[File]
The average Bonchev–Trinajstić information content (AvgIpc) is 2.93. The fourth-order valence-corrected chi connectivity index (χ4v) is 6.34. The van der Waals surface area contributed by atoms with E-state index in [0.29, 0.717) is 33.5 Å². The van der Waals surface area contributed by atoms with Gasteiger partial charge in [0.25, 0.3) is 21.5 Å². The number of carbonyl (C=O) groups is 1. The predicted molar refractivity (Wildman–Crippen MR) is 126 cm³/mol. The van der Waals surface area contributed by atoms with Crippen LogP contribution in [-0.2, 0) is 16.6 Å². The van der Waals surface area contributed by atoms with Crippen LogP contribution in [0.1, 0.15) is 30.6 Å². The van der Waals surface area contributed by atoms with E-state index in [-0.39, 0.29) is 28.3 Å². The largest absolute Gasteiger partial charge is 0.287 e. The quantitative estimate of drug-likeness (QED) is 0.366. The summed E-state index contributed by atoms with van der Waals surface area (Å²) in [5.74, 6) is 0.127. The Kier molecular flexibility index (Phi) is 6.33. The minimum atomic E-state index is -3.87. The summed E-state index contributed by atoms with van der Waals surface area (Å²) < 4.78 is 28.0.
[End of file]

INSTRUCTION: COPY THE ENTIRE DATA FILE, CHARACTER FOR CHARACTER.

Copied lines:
The average Bonchev–Trinajstić information content (AvgIpc) is 2.93. The fourth-order valence-corrected chi connectivity index (χ4v) is 6.34. The van der Waals surface area contributed by atoms with E-state index in [0.29, 0.717) is 33.5 Å². The van der Waals surface area contributed by atoms with Gasteiger partial charge in [0.25, 0.3) is 21.5 Å². The number of carbonyl (C=O) groups is 1. The predicted molar refractivity (Wildman–Crippen MR) is 126 cm³/mol. The van der Waals surface area contributed by atoms with Crippen LogP contribution in [-0.2, 0) is 16.6 Å². The van der Waals surface area contributed by atoms with Crippen LogP contribution in [0.1, 0.15) is 30.6 Å². The van der Waals surface area contributed by atoms with E-state index in [-0.39, 0.29) is 28.3 Å². The largest absolute Gasteiger partial charge is 0.287 e. The quantitative estimate of drug-likeness (QED) is 0.366. The summed E-state index contributed by atoms with van der Waals surface area (Å²) in [5.74, 6) is 0.127. The Kier molecular flexibility index (Phi) is 6.33. The minimum atomic E-state index is -3.87. The summed E-state index contributed by atoms with van der Waals surface area (Å²) < 4.78 is 28.0.